Social skills critical for success in elementary school: teachers and special educators’ perspective

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social skills, autism spectrum disorder, teachers, special educators, inclusive education, importance rating


Introduction Students with more advanced social skills are more likely to meet teacher expectations in terms of classroom behaviour and participation in the teaching and learning process. On the other hand, students with special educational needs (SEN) often have difficulties in developing these skills. Insight into social skills that teachers consider critical for the success of students in their classes enables better preparation of SEN students for inclusion in a mainstream environment. The purpose of this study is to determine which social skills are considered critical for classroom success by regular teachers who teach students with autism spectrum disorder (ASD) in inclusive classrooms and special educators in special schools.

Method The sample consists of 33 regular teachers and 57 special educators. The Social Skills Improvement System (SSIS) Teaching Form was used for data collection.

Results Both participant groups attributed the highest value to Cooperation skills, however skills related to Responsibility and Self-Control were also highly valued. Ratings of teachers and special educators differ significantly only for Empathy skills, with significantly lower values attributed by special educators. Significant differences between participants who teach in lower and upper elementary grades were found only for special educators, with a higher value for Assertion attributed by special educators in upper grades.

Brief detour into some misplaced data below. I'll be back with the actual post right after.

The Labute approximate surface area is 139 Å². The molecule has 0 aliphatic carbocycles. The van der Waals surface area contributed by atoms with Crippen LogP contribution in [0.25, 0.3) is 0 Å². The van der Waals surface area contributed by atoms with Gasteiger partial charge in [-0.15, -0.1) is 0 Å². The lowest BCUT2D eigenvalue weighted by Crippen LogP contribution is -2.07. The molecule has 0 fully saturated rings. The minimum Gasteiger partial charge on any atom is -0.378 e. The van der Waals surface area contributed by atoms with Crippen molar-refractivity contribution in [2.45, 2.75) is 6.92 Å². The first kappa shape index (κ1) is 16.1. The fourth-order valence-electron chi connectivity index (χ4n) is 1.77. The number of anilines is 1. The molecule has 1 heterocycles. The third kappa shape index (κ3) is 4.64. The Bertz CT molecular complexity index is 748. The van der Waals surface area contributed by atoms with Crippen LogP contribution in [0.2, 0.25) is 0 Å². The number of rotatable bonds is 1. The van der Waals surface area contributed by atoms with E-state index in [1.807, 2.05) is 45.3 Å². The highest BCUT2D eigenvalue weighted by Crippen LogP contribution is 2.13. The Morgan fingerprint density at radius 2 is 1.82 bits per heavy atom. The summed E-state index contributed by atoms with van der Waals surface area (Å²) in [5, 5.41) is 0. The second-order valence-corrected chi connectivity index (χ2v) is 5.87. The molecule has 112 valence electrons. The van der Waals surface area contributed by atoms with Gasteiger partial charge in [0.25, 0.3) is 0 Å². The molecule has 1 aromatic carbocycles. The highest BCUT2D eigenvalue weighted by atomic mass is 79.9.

Conclusion Teachers and special educators place significant emphasis on social skills such as Cooperation, Responsibility, and Self-Control, which facilitate unhindered teaching and learning processes.


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How to Cite

Banković, S., Branislav, B., Vasilevska Petrovska, I., Antonijević, M., & Bukovica, A. (2023). Social skills critical for success in elementary school: teachers and special educators’ perspective. Journal of Health and Rehabilitation Sciences, 2(1), 1–10.



Special Education Research

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